Andrew Coyne on Friday’s comic opera performance by the Prime Minister and the Assembly of First Nations:
It’s not yet clear precisely what the Prime Minister and Assembly of First Nations chiefs accomplished at their meeting Friday, but the fact that they met at all, after the tumult and confusion of the preceding 24 hours, must be counted as achievement enough.
Rarely has the penchant of native leaders for what a former prime minister’s chief of staff, Derek Burney, has called “theology” been on such open display. The whole future of the country seemed to hang on whether ministers and chiefs met in a hotel or in a government building, or whether the Prime Minister and the Governor-General attended at the same time or in sequence.
In the process, it became more evident than ever just how divided the AFN has become: among the other unresolved matters as I write are the future of AFN chief Shawn Atleo and, one has to think, the AFN itself, with much of the organization now in open revolt against his leadership. The proxy issue may have been whether to attend the meeting, but the broader conflict is foundational.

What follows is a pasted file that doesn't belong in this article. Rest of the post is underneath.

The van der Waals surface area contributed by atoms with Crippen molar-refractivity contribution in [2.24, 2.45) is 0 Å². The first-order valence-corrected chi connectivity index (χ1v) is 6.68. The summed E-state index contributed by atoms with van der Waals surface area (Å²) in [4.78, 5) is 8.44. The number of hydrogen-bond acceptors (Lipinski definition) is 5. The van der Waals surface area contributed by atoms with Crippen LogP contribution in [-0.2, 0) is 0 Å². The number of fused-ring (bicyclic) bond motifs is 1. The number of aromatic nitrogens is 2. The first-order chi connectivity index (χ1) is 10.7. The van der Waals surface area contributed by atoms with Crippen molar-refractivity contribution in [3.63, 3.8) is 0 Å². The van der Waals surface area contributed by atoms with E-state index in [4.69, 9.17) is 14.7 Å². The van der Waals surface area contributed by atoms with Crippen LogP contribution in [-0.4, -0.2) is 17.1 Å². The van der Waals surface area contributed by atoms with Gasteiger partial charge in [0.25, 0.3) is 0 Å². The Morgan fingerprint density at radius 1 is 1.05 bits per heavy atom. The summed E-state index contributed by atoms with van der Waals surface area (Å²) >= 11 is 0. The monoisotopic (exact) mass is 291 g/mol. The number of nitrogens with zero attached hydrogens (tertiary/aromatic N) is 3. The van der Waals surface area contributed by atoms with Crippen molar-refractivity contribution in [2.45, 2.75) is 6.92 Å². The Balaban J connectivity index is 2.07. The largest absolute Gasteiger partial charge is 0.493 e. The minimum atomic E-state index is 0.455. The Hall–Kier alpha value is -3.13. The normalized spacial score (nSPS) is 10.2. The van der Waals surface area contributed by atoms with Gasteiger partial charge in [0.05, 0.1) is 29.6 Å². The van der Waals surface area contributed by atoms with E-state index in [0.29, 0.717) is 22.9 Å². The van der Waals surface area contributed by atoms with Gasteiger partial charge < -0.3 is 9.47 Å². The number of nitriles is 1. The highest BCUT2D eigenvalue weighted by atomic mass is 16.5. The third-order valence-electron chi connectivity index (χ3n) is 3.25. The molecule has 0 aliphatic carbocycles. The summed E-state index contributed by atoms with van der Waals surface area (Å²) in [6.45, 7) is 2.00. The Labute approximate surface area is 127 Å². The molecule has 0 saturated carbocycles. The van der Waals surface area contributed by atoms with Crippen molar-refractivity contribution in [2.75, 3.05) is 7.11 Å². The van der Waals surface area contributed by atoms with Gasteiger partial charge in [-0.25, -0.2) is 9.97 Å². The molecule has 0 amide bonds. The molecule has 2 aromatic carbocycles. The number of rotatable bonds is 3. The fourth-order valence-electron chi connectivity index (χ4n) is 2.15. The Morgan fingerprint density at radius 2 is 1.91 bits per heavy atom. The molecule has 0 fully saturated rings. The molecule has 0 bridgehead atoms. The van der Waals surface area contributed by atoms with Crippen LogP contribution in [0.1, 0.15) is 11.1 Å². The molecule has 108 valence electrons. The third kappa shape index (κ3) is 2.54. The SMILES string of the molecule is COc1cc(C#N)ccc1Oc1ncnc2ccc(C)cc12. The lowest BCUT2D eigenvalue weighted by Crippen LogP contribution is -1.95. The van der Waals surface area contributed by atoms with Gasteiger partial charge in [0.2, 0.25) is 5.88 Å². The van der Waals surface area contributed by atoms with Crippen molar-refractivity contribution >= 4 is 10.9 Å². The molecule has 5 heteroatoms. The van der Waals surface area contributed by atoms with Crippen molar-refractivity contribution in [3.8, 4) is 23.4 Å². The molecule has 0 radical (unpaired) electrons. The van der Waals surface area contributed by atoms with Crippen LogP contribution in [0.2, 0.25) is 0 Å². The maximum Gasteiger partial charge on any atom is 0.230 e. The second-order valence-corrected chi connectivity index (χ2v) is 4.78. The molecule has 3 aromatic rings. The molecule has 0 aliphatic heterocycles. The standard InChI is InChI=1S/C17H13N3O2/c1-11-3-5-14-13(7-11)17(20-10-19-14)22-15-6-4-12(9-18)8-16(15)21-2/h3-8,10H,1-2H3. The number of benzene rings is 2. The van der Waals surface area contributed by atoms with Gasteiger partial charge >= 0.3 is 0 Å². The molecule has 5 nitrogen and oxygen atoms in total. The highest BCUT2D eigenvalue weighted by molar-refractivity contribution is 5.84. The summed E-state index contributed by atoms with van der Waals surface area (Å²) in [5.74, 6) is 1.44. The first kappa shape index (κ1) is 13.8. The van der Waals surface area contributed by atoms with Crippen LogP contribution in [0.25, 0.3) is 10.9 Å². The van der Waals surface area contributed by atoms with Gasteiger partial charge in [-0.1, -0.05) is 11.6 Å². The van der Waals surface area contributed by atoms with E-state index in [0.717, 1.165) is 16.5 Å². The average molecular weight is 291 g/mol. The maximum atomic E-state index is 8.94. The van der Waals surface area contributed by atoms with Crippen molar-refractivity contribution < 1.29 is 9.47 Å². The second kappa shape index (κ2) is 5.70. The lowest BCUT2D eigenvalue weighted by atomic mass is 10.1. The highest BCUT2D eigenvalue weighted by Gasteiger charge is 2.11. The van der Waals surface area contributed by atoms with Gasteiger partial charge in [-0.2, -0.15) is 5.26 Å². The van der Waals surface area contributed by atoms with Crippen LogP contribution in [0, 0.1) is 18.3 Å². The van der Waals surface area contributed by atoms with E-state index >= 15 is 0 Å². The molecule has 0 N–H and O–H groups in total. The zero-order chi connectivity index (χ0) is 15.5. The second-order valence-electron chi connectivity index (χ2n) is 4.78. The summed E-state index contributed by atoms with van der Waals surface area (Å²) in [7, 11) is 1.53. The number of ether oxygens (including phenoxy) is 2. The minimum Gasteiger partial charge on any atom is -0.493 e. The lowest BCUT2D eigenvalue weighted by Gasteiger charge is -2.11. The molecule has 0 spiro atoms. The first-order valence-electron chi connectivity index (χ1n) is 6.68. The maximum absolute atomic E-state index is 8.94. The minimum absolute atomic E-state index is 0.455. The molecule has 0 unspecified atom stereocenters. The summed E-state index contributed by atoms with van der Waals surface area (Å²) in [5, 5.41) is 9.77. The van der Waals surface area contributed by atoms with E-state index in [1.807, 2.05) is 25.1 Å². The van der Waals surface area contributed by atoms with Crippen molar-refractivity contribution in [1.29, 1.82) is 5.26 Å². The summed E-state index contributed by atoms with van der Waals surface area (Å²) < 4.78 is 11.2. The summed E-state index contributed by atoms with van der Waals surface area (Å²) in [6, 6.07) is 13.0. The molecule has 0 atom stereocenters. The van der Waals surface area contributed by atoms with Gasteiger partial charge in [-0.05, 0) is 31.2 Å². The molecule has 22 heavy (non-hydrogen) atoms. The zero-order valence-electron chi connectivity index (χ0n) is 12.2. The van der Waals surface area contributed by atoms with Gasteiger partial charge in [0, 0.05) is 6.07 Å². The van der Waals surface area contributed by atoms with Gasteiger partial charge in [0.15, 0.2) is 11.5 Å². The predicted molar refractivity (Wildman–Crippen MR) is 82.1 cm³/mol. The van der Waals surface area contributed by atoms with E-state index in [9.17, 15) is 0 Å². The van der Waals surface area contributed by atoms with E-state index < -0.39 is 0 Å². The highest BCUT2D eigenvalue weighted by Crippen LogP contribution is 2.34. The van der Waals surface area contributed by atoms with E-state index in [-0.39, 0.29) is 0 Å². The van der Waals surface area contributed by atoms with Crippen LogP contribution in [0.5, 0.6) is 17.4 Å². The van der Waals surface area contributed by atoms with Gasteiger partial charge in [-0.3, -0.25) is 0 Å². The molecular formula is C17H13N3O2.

By their decision to participate, Atleo and his supporters were not just staring down the demands of what I’ve called the fundamentalists, many of whom have taken up the flag of the Idle No More movement. They were casting their lot with a more pragmatic, forward-looking vision of natives’ future. By no means were they signing onto the whole of the present government’s reform agenda, but they were signalling a willingness to work with it. That took enormous courage, and it is vitally important that the government respond in kind.